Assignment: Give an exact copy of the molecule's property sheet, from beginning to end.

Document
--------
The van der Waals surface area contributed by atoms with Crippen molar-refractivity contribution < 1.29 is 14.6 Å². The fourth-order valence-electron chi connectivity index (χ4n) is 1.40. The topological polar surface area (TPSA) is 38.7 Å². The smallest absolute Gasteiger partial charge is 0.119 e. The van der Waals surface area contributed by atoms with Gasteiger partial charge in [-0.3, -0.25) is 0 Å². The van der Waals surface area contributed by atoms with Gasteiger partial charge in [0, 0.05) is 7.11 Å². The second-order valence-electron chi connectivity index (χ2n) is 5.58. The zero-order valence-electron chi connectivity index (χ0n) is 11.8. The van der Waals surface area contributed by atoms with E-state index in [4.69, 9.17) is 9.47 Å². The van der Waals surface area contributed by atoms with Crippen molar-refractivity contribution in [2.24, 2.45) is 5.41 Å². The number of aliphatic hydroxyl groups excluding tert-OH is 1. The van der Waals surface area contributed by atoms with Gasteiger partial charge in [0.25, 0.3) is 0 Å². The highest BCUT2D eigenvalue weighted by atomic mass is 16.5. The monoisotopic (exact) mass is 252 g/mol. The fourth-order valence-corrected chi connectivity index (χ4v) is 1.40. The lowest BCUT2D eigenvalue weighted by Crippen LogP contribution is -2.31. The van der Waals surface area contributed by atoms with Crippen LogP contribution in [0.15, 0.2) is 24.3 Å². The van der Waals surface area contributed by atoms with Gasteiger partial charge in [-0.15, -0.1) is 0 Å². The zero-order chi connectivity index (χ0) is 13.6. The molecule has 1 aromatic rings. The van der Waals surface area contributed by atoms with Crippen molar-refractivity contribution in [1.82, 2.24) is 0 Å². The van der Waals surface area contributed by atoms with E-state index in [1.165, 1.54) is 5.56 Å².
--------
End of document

The van der Waals surface area contributed by atoms with Crippen molar-refractivity contribution < 1.29 is 14.6 Å². The fourth-order valence-electron chi connectivity index (χ4n) is 1.40. The topological polar surface area (TPSA) is 38.7 Å². The smallest absolute Gasteiger partial charge is 0.119 e. The van der Waals surface area contributed by atoms with Gasteiger partial charge in [-0.3, -0.25) is 0 Å². The van der Waals surface area contributed by atoms with Gasteiger partial charge in [0, 0.05) is 7.11 Å². The second-order valence-electron chi connectivity index (χ2n) is 5.58. The zero-order valence-electron chi connectivity index (χ0n) is 11.8. The van der Waals surface area contributed by atoms with E-state index in [4.69, 9.17) is 9.47 Å². The van der Waals surface area contributed by atoms with Crippen molar-refractivity contribution in [2.24, 2.45) is 5.41 Å². The number of aliphatic hydroxyl groups excluding tert-OH is 1. The van der Waals surface area contributed by atoms with Gasteiger partial charge in [0.25, 0.3) is 0 Å². The highest BCUT2D eigenvalue weighted by atomic mass is 16.5. The monoisotopic (exact) mass is 252 g/mol. The fourth-order valence-corrected chi connectivity index (χ4v) is 1.40. The lowest BCUT2D eigenvalue weighted by Crippen LogP contribution is -2.31. The van der Waals surface area contributed by atoms with Crippen LogP contribution in [0.15, 0.2) is 24.3 Å². The van der Waals surface area contributed by atoms with Gasteiger partial charge in [-0.15, -0.1) is 0 Å². The zero-order chi connectivity index (χ0) is 13.6. The molecule has 1 aromatic rings. The van der Waals surface area contributed by atoms with Crippen molar-refractivity contribution in [1.82, 2.24) is 0 Å². The van der Waals surface area contributed by atoms with E-state index in [1.165, 1.54) is 5.56 Å².